Discussion in 'other anti-virus software' started by stratoc, Apr 24, 2012.
Thanks a lot, I saw an update today which very much looked like it but wasn't 100% sure.
He did have Smart Screen turned on - that vid was at my request.
Check your PMs.
He's using IE8, it uses an older version of SmartScreen which doesn't include AppReputation. It is a file reputation feature, and looking at the file sources he's downloading from, all of them would be blocked.
Wrong! McLovin did a vid that tested MSE + IE9.
Check your PMs.
I watched it. Everything malicious was blocked and everything not malicious was not blocked.
The only flaw here is his sample list. That much is overly obvious from watching the video. He thinks files from mylanviewer and a genuine Chinese software download site are malicious. Sorry to break it to you, but SmartScreen worked perfectly.
The only unfortunate thing here is the download site he chose to download a file from, similar to other free download sites, bundles adware with their installers.
As you can see in the MWB scan at the end, everything detected was the adware bundled with the installer. Everything in the temporary internet files were the blocked malicious files.
I think people watch these videos without the slightest clue of what these links are, and automatically assume that most Chinese links and software are malicious.
edit: Just to clarify I am not saying MSE did its job here, MSE failed. It should detect such adware and remove it. My point here is that SmartScreen worked, it blocked ALL the malicious links. However, you cannot expect them to block links from free download sites such as Softpedia or Brothersoft. Whilst download sites may choose to bundle adware with their installers, the download itself is still genuine.
Uh, there were several trojans and other malware that it let in - see HMP results. Smart Screen on or not, that stuff went through. And, where's MSE/SS's banking, shopping, financial protection? Waking up with $50,000 gone from my bank account while trying to save paying a few bucks for an AV....no thanks.
Bty - McLovin gets his malware packs from the Virus Exchange at MalwareTips,com
There was 0 malware. This much is obvious by:
1) Comparing the HMP names to MWB names, the latter clearly shows it was all adware.
2) Looking at the HMP results themselves. If you let the video scroll down there are 2 results in the EXACT SAME directory. One is labelled "riskware" and the other is labelled a "Trojan". Seems like a simple misidentification to me.
Do you actually buy in to that marketing talk? :x Buy our product, it has special banking, shopping, and financial protection! Ugh..
The video should be completely disregarded solely on the fact that not all the files are malware links, the author clearly doesn't know what actual malware is and probably just grabs random links posted on a website. Leave the malware testing to the professionals, which funnily enough, have already proven SmartScreen to be extremely effective.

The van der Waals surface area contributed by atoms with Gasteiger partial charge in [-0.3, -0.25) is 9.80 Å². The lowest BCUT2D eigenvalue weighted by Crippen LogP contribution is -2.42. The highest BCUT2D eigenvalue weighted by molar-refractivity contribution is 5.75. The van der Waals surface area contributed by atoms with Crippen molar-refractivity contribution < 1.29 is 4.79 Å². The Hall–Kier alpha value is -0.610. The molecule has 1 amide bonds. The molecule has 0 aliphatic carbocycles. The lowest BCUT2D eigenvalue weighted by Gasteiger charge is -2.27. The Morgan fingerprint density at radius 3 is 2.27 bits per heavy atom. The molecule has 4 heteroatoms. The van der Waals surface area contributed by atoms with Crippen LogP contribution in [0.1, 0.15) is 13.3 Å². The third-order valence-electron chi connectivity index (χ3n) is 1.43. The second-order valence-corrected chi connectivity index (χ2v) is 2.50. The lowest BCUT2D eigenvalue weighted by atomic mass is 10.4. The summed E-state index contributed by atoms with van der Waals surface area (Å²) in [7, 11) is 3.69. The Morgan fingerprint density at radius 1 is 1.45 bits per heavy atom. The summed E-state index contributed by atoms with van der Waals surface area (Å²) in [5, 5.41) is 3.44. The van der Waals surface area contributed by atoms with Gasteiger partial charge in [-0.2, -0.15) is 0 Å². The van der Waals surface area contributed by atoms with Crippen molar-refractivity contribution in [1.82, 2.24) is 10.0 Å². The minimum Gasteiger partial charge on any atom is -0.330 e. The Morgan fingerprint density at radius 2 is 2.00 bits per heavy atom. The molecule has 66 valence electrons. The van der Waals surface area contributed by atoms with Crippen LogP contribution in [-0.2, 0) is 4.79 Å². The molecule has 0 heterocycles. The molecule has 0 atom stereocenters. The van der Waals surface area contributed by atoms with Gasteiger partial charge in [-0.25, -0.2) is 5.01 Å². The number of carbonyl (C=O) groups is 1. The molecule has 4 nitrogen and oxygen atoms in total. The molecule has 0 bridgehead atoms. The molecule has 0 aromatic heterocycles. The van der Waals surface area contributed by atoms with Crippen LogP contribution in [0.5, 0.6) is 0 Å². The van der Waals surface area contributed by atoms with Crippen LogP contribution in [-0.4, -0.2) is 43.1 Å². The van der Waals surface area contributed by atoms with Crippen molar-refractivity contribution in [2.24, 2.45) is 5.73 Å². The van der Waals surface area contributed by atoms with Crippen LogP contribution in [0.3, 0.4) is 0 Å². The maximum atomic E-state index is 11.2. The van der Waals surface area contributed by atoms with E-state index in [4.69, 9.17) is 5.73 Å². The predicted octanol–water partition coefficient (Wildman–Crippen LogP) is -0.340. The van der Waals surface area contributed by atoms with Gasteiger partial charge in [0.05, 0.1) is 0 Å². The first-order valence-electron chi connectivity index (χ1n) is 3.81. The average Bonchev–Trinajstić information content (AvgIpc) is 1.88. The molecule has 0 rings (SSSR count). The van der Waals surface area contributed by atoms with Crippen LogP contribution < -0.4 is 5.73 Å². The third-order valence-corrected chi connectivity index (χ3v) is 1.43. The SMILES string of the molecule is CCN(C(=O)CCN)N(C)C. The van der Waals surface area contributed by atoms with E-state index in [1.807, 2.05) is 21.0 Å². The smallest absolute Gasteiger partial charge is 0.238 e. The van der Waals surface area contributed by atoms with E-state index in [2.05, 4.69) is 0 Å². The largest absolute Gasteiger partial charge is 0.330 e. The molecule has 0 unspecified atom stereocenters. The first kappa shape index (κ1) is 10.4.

Just read a bit of this thread. MSE may be O.K. for the technically aware, but for much of its target audience it provides a false sense of security. MSE does a terrible job with adware, riskware and the like. That leads to bigger problems. Once search results are hijacked, malware and rogues get downloaded next as an unsophisticated user looks for solutions to the adware using the shady search engine. I've seen it over and over and over again. Microsoft has had ample time to improve detections and repair. I sincerely hope they step up to the plate someday, but for now there are vastly superior free choices.
Regarding SmartScreen, I use and recommend a different browser, but I tried to download LibreOffice with IE10 today for a client. It was flagged by SmartScreen. Hmm. That's one way to push Office2013/365/SkyDrive. Not cool, MS.
I checked what I have been submitting to Microsoft(with signing),but non of the files have feedback.some files are 6 months old!!!
This is what I found under feedback button:
so,submitting (along with signing) does nt change anything
Microsoft Security Essentials 220.127.116.11 Prerelease
I really wish microsoft would issue detailed changelogs.
Also for those of us on windows 8 like myself is there a windows defender pre release?
I could test mse on my windows 7 laptop if not.
Besides online submission,can we send samples through this address?
phyniks, yes, if it's a virus, worm, or trojan horse submission. For spyware or other malware, the submission goes to email@example.com
FYI. See Report a Computer Security Vulnerability, under the I want to submit a malware sample to Microsoft question.
Thanks,how long does it take for MS to check the samples
I ve seen other vendors analyse within 1 to three days,but I think MS is somewhat slow....
phyniks, you're welcome!
In my experience, any online submission that I have sent to them, results in a new MSE definition file within hours, or at the most, one day.
Your mileage may vary.
Trying this on W7 SP1 x64, comparing it to W8.1 Preview's Defender (Defender 4.3.9431). Same engine (1.1.9800.0) , same Network Inspection System Engine, too (2.1.9900.0). So I would expect the overall effectiveness of the program to be the same. Some differences in the client UI - for example, unlike Defender in W8.1, with this MSE 4.4.207 you can schedule scans.